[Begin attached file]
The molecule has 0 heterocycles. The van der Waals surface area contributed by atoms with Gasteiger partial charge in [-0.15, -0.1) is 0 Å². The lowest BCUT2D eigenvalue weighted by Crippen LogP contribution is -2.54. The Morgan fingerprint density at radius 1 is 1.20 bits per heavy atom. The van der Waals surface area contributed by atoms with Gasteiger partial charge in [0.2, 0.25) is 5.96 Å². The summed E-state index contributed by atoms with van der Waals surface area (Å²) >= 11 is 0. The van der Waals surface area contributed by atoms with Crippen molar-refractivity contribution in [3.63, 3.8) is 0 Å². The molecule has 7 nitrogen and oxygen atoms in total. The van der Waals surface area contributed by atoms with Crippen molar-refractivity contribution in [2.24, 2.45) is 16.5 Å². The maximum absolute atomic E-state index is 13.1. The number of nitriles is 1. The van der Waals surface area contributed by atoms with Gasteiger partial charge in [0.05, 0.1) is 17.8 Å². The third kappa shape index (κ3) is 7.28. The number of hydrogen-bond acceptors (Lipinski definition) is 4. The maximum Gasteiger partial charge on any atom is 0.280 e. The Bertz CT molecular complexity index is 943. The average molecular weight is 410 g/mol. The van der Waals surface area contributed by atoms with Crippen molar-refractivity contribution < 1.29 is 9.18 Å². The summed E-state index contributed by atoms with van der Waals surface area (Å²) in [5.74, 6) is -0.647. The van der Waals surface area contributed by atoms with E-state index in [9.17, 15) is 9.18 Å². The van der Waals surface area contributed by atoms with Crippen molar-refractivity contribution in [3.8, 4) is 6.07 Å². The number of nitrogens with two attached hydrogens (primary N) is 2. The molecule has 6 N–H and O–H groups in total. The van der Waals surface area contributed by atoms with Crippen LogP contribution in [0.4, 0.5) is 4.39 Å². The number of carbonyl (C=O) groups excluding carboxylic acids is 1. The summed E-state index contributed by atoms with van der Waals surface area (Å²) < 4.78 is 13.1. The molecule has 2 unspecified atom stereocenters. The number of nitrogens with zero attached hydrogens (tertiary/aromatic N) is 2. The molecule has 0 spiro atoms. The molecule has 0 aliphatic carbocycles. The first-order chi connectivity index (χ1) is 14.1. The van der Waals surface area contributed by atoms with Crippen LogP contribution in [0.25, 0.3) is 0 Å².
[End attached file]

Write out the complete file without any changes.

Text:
The molecule has 0 heterocycles. The van der Waals surface area contributed by atoms with Gasteiger partial charge in [-0.15, -0.1) is 0 Å². The lowest BCUT2D eigenvalue weighted by Crippen LogP contribution is -2.54. The Morgan fingerprint density at radius 1 is 1.20 bits per heavy atom. The van der Waals surface area contributed by atoms with Gasteiger partial charge in [0.2, 0.25) is 5.96 Å². The summed E-state index contributed by atoms with van der Waals surface area (Å²) >= 11 is 0. The van der Waals surface area contributed by atoms with Crippen molar-refractivity contribution in [3.63, 3.8) is 0 Å². The molecule has 7 nitrogen and oxygen atoms in total. The van der Waals surface area contributed by atoms with Crippen molar-refractivity contribution in [2.24, 2.45) is 16.5 Å². The maximum absolute atomic E-state index is 13.1. The number of nitriles is 1. The van der Waals surface area contributed by atoms with Gasteiger partial charge in [0.05, 0.1) is 17.8 Å². The third kappa shape index (κ3) is 7.28. The number of hydrogen-bond acceptors (Lipinski definition) is 4. The maximum Gasteiger partial charge on any atom is 0.280 e. The Bertz CT molecular complexity index is 943. The average molecular weight is 410 g/mol. The van der Waals surface area contributed by atoms with Crippen molar-refractivity contribution < 1.29 is 9.18 Å². The summed E-state index contributed by atoms with van der Waals surface area (Å²) in [5.74, 6) is -0.647. The van der Waals surface area contributed by atoms with E-state index in [9.17, 15) is 9.18 Å². The van der Waals surface area contributed by atoms with Crippen molar-refractivity contribution in [3.8, 4) is 6.07 Å². The number of nitrogens with two attached hydrogens (primary N) is 2. The molecule has 6 N–H and O–H groups in total. The van der Waals surface area contributed by atoms with Crippen LogP contribution in [0.4, 0.5) is 4.39 Å². The number of carbonyl (C=O) groups excluding carboxylic acids is 1. The summed E-state index contributed by atoms with van der Waals surface area (Å²) < 4.78 is 13.1. The molecule has 2 unspecified atom stereocenters. The number of nitrogens with zero attached hydrogens (tertiary/aromatic N) is 2. The molecule has 0 spiro atoms. The molecule has 0 aliphatic carbocycles. The first-order chi connectivity index (χ1) is 14.1. The van der Waals surface area contributed by atoms with Crippen LogP contribution in [0.25, 0.3) is 0 Å².